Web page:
Go live Time :
Dealing with Disagreement
The goal of Canonizer.com is to find consensus, but consensus is not the same thing as unanimity. When you propose a change to a camp, it is possible and even likely that not everyone in the camp will agree with you.
This is the scenario that leads to “edit wars” on Wikipedia, where proponents of one point of view try to silence the opposition. Edits are reversed and then re-reversed, over and over again. Things become heated; much time is wasted, and the victory goes to the most stubborn, not necessarily to the best ideas.
That’s not how it works at Canonizer.com.
If you encounter resistance to your changes, try the following process to best address the problem.
1. Talk it out in the camp forum
Each camp has a forum where changes can be discussed and negotiated, and very often differences can be quickly settled here. Disputes are far more likely to be resolved if change proponents can keep things civil and polite and assume good faith on the part of those who disagree.
Still, people of good will can still find that they disagree, and it may be that the existing camp may not be able to accommodate both positions. If that’s the case, move on to the next step.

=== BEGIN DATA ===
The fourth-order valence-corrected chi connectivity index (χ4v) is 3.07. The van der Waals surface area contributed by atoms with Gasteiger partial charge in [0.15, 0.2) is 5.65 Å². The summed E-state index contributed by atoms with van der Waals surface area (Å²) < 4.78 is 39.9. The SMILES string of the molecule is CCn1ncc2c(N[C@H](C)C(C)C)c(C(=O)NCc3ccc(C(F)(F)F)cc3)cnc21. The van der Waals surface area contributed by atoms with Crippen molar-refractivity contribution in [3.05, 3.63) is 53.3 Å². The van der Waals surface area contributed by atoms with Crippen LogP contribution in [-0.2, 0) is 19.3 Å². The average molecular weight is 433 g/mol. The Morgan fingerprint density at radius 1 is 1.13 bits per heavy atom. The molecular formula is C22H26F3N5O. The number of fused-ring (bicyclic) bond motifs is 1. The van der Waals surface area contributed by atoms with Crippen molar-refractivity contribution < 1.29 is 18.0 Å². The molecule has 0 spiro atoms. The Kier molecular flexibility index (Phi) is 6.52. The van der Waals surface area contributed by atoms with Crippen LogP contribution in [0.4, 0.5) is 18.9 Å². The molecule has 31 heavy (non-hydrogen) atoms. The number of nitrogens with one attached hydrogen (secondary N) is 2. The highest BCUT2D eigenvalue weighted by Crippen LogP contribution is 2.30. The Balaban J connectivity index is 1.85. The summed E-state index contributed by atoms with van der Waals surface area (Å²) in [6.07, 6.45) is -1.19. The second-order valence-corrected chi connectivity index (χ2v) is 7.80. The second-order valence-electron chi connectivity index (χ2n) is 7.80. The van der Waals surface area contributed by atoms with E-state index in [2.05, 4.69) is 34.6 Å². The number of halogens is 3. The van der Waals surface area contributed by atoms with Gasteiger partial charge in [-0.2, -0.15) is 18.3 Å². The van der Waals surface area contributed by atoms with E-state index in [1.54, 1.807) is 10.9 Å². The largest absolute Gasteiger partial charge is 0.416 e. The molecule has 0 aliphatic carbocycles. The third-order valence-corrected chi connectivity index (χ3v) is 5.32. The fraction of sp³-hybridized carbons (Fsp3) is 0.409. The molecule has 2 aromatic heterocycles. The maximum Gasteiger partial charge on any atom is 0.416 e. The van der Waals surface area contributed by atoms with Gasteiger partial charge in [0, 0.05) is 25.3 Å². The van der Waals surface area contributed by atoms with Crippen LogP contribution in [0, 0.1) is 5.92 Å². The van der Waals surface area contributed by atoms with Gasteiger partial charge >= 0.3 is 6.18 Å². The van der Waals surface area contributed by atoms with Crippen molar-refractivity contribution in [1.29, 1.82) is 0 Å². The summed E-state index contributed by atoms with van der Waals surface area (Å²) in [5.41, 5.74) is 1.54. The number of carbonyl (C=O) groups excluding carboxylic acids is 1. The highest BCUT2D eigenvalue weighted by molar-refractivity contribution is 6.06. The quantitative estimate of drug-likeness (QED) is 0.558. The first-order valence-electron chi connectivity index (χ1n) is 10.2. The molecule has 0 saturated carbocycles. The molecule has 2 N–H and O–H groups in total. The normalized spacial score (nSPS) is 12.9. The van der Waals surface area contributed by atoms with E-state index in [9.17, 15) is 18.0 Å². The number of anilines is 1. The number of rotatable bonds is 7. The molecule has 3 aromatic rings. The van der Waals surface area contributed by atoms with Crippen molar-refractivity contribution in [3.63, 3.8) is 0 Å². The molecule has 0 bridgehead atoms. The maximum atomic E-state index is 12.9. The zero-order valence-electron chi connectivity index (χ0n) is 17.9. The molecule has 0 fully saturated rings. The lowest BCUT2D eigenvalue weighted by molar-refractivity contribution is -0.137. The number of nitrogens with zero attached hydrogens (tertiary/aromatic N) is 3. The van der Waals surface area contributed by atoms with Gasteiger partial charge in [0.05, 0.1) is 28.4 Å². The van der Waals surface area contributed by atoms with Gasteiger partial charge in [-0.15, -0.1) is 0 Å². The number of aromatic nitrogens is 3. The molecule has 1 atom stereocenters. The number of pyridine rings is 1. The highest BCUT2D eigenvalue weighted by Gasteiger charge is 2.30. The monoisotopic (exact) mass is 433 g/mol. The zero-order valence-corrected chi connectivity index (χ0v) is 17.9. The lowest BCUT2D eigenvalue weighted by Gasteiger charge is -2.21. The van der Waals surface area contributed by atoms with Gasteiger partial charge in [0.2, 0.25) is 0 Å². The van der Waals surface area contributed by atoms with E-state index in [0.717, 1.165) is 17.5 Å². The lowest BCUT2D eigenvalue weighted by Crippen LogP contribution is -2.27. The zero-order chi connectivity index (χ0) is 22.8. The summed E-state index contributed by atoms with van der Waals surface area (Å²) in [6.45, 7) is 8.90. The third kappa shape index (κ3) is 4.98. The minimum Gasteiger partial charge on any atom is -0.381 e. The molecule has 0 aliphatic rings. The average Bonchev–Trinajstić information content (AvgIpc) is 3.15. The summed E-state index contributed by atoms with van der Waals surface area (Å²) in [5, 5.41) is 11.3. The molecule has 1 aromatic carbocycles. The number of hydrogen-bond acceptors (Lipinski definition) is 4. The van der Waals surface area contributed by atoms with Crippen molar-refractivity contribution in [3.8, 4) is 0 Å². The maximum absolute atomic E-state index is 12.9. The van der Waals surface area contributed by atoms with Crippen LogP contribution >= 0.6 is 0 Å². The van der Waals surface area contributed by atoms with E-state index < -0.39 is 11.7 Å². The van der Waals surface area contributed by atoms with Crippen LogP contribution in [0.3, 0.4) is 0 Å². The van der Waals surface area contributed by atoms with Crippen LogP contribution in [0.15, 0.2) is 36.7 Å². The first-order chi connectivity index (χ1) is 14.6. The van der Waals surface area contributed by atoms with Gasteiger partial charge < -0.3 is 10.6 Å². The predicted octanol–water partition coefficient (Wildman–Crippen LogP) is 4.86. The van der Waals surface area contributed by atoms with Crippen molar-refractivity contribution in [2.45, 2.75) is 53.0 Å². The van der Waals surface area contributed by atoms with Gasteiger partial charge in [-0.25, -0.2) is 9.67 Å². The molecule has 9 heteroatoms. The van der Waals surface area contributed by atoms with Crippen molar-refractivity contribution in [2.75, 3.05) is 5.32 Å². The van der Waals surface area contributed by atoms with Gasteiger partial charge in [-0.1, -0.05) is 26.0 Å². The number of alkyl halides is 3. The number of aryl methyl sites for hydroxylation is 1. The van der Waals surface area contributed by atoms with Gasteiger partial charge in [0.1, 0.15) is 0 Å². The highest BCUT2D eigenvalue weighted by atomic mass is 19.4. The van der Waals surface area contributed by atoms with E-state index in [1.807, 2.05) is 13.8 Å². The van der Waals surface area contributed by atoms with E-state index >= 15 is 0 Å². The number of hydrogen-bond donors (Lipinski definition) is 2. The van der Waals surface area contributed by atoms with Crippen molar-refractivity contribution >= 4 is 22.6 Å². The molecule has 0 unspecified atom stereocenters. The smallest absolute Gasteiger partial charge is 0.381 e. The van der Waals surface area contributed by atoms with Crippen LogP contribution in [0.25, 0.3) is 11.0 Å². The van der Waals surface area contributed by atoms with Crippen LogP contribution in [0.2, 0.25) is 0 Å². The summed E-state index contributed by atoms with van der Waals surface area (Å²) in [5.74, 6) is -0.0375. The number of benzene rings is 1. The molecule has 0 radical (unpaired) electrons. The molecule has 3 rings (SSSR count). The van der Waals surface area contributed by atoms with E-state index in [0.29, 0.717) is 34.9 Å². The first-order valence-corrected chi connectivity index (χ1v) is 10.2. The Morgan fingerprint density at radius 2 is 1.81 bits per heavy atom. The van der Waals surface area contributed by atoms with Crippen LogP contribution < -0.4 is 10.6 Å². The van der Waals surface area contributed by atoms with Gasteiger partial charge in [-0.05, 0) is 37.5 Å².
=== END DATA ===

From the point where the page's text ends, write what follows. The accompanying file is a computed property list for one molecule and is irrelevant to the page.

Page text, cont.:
2. Competing ideas belong in lower camps
The highest level camp is the “super camp” that outlines the areas of greatest consensus. “Super camps” should only include statements with which the vast majority can agree. As such, they may be very short, or even consist of only a single sentence. Canonizer.com is designed to highlight the value of competing ideas, which will arise in lower subcamps. If your idea is not reflective of a broad consensus, the best approach is to create a subcamp for that idea rather than to try to incorporate it into the super camp.
However, keep in mind that sub camps do not become necessary until there is a disagreement. It is therefore appropriate to leave ideas in higher camps until such time as an actual disagreement arises.
That does not mean that you can’t continue to try to persuade people in different camps to adopt your position - it simply means that you move the discussion to the appropriate camp. If you are persuasive over time, people will leave their camps and join yours, and the cream will rise to the top.
3. Fork camps with holdouts
In some instances, a change will have broad acceptance from most camp supporters, with only a few lonely holdouts - or perhaps just one lonely voice - standing in the way. If civil discussion proves fruitless in changing their minds, the best course of action would be to fork the camp by creating a competing camp that is identical to the previous one, except that the proposed change has been incorporated into the new camp. The majority will jump ship to the new camp, leaving the holdouts alone and likely filtered, but with their unchanged camp intact.